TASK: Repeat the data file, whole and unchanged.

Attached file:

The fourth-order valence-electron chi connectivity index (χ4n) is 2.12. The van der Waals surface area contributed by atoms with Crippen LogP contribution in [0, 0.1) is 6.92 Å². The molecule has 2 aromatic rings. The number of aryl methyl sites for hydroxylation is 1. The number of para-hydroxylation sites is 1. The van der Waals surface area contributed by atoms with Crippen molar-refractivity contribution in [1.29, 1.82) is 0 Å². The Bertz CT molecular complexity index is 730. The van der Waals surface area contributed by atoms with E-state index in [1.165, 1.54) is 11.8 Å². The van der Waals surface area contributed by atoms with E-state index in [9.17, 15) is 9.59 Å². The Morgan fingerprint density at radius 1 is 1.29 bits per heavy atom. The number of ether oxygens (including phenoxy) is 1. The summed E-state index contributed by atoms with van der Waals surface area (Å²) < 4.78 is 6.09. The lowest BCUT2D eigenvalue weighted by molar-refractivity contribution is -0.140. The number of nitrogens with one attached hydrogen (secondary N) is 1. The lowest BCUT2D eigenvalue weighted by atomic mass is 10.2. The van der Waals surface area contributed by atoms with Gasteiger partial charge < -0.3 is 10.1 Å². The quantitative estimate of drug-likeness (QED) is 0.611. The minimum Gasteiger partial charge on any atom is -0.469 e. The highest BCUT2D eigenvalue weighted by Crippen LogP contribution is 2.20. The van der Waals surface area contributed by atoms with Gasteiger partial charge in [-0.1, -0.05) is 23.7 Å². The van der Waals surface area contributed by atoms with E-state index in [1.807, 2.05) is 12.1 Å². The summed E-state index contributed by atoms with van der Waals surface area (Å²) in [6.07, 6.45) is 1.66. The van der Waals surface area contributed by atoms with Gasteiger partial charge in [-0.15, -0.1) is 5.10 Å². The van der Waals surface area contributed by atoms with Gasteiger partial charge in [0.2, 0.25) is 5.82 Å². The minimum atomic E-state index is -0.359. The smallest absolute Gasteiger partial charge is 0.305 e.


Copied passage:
The fourth-order valence-electron chi connectivity index (χ4n) is 2.12. The van der Waals surface area contributed by atoms with Crippen LogP contribution in [0, 0.1) is 6.92 Å². The molecule has 2 aromatic rings. The number of aryl methyl sites for hydroxylation is 1. The number of para-hydroxylation sites is 1. The van der Waals surface area contributed by atoms with Crippen molar-refractivity contribution in [1.29, 1.82) is 0 Å². The Bertz CT molecular complexity index is 730. The van der Waals surface area contributed by atoms with E-state index in [1.165, 1.54) is 11.8 Å². The van der Waals surface area contributed by atoms with E-state index in [9.17, 15) is 9.59 Å². The Morgan fingerprint density at radius 1 is 1.29 bits per heavy atom. The number of ether oxygens (including phenoxy) is 1. The summed E-state index contributed by atoms with van der Waals surface area (Å²) < 4.78 is 6.09. The lowest BCUT2D eigenvalue weighted by molar-refractivity contribution is -0.140. The number of nitrogens with one attached hydrogen (secondary N) is 1. The lowest BCUT2D eigenvalue weighted by atomic mass is 10.2. The van der Waals surface area contributed by atoms with Gasteiger partial charge < -0.3 is 10.1 Å². The quantitative estimate of drug-likeness (QED) is 0.611. The minimum Gasteiger partial charge on any atom is -0.469 e. The highest BCUT2D eigenvalue weighted by Crippen LogP contribution is 2.20. The van der Waals surface area contributed by atoms with Gasteiger partial charge in [-0.1, -0.05) is 23.7 Å². The van der Waals surface area contributed by atoms with E-state index in [1.807, 2.05) is 12.1 Å². The summed E-state index contributed by atoms with van der Waals surface area (Å²) in [6.07, 6.45) is 1.66. The van der Waals surface area contributed by atoms with Gasteiger partial charge in [-0.15, -0.1) is 5.10 Å². The van der Waals surface area contributed by atoms with Gasteiger partial charge in [0.2, 0.25) is 5.82 Å². The minimum atomic E-state index is -0.359. The smallest absolute Gasteiger partial charge is 0.305 e.